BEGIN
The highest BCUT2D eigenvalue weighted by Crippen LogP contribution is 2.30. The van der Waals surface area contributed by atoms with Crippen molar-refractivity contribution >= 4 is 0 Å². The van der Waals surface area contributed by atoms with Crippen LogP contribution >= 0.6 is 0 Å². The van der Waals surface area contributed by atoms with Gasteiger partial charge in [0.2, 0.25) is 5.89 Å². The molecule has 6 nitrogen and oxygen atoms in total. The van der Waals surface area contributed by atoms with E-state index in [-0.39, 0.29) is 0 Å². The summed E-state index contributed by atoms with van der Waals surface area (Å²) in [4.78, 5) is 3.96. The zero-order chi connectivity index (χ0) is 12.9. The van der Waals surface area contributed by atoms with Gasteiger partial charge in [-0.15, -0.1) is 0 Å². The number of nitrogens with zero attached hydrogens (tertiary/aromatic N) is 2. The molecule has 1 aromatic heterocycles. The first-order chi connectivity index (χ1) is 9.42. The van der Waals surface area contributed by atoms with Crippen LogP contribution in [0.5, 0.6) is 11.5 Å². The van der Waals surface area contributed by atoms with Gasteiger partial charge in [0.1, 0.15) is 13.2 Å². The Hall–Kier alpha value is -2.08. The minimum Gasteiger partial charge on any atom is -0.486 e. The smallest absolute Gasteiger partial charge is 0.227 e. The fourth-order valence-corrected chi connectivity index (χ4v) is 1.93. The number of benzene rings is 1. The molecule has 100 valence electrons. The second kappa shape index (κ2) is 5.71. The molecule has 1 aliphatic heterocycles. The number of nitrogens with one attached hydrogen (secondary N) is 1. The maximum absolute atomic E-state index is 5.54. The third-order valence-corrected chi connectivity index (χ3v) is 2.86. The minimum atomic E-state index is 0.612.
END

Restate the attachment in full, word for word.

The highest BCUT2D eigenvalue weighted by Crippen LogP contribution is 2.30. The van der Waals surface area contributed by atoms with Crippen molar-refractivity contribution >= 4 is 0 Å². The van der Waals surface area contributed by atoms with Crippen LogP contribution >= 0.6 is 0 Å². The van der Waals surface area contributed by atoms with Gasteiger partial charge in [0.2, 0.25) is 5.89 Å². The molecule has 6 nitrogen and oxygen atoms in total. The van der Waals surface area contributed by atoms with E-state index in [-0.39, 0.29) is 0 Å². The summed E-state index contributed by atoms with van der Waals surface area (Å²) in [4.78, 5) is 3.96. The zero-order chi connectivity index (χ0) is 12.9. The van der Waals surface area contributed by atoms with Gasteiger partial charge in [-0.15, -0.1) is 0 Å². The number of nitrogens with zero attached hydrogens (tertiary/aromatic N) is 2. The molecule has 1 aromatic heterocycles. The first-order chi connectivity index (χ1) is 9.42. The van der Waals surface area contributed by atoms with Crippen LogP contribution in [0.5, 0.6) is 11.5 Å². The van der Waals surface area contributed by atoms with Gasteiger partial charge in [0.1, 0.15) is 13.2 Å². The Hall–Kier alpha value is -2.08. The minimum Gasteiger partial charge on any atom is -0.486 e. The smallest absolute Gasteiger partial charge is 0.227 e. The fourth-order valence-corrected chi connectivity index (χ4v) is 1.93. The number of benzene rings is 1. The molecule has 100 valence electrons. The second kappa shape index (κ2) is 5.71. The molecule has 1 aliphatic heterocycles. The number of nitrogens with one attached hydrogen (secondary N) is 1. The maximum absolute atomic E-state index is 5.54. The third-order valence-corrected chi connectivity index (χ3v) is 2.86. The minimum atomic E-state index is 0.612.